My problem is that none of the publications making this claim offer any documentation. Lacking the necessary research tools, I have e-mailed a number of KJV websites for more information. The responses have ranged from "That's a new one on me" to silence. Viola wrote, "I've read this in several places. Unfortunately, I don't have the sources handy."

Hence my question: Do you know of any primary source, such as records of the king's correspondence, for these alleged directives to the translators? If you have the time, I would appreciate any help you can offer.

Bob
8/22/00<

I've heard this claim before, but I also have never seen any specific documentation for it. But it is true that these terms would be more accurately translated as you indicate. Whether King James had anything to do with using the alternatives, or it it was simply the decision of the translators themselves, would probably be hard to determine at his point.


>Dear Gary

I was reading your site and the articles on KJV-onlyism 2000 and noticed the discussions about HarperCollins. Collins is the publisher of the King James Version in Scotland. I have

at least 4 Authorized versions published by them. Indeed I keep one by the computer!

I remember the fuss about Murdoch buying Collins because his company publishes a newspaper in the United Kingdom which has a picture of a topless model on page 3. This is so much a British "institution" that such models are referred to in Britain as "page 3 girls". Maybe this is where the idea that he publishes adult magazines comes from.

Hope this is of interest!

Yours sincerely,
James
5/30/2000< 

Thanks for the info. 


>Your website is very good and contains much useful information (especially with regards to the NKJV). I too, after much studying have come to the conclusion that the NKJV is the most accurate modern translation (maybe most accurate period) available.  I have bookmarked your website because of the valuable information.

The only complaint is that the original KJV is put down as being inaccurate, or just plain too darn hard to read.  If words have changed in meaning over time, as they have, but originally had the proper meaning that is NOT an inaccuracy. I would agree that if someone picked up a KJV for the first time it would be more difficult to understand than modern English but so what?  With the Holy Spirit teaching, the KJV is not hard to understand and the lost are not going to understand God's truth no matter how dumbed down it becomes.  Only time will tell as to the ultimate success of the NKJV but one thing for certain the KJV has survived the test of time and continues to thrive.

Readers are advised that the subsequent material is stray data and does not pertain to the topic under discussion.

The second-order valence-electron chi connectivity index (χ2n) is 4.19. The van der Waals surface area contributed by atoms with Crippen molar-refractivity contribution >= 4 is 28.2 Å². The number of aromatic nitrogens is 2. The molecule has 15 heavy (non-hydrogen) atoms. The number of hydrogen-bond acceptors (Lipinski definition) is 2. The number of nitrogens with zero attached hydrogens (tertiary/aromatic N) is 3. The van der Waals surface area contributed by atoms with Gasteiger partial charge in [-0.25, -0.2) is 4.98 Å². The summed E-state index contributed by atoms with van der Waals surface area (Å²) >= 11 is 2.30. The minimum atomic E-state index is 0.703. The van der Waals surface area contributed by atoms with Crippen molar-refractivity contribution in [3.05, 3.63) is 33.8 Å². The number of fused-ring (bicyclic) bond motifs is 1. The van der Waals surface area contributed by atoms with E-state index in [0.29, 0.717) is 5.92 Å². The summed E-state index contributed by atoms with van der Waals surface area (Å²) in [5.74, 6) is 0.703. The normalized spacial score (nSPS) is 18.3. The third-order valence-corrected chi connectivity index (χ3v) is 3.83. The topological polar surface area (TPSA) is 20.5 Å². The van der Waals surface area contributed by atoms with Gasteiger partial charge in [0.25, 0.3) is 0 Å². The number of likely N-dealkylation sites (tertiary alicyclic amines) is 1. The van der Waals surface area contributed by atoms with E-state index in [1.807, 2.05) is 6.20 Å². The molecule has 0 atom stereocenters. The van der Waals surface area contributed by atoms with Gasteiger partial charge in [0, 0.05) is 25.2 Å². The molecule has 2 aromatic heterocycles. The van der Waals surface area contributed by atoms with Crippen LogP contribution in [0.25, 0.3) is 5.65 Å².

Lee
4/22/2000<

Thank you for the kind comments, even with the one minor disagreement. And note, I do not "put down the KJV as being inaccurate"it is on my list of recommended versions. What I do try to show is that it is not "perfect" as KJV-onlyists contend.


>Thank you for responding back.  I know you must have lots of email to consider and to wade through.  I guess my main point is that there has to be a way to show the good of a translation (in this case the NKJV) without pointing out perceived flaws in the KJV.

Lee
4/23/2000<

It wouldn't be necessary, IF the KJV-only people didn't claim the KJV was "perfect," and thus by implication, all other versions are "imperfect" or even "perversions" since they "alter" the Word of God by disagreeing with the KJV. But as it is, since that is there claim, the only way to prove it wrong it to show the KJV is not perfect.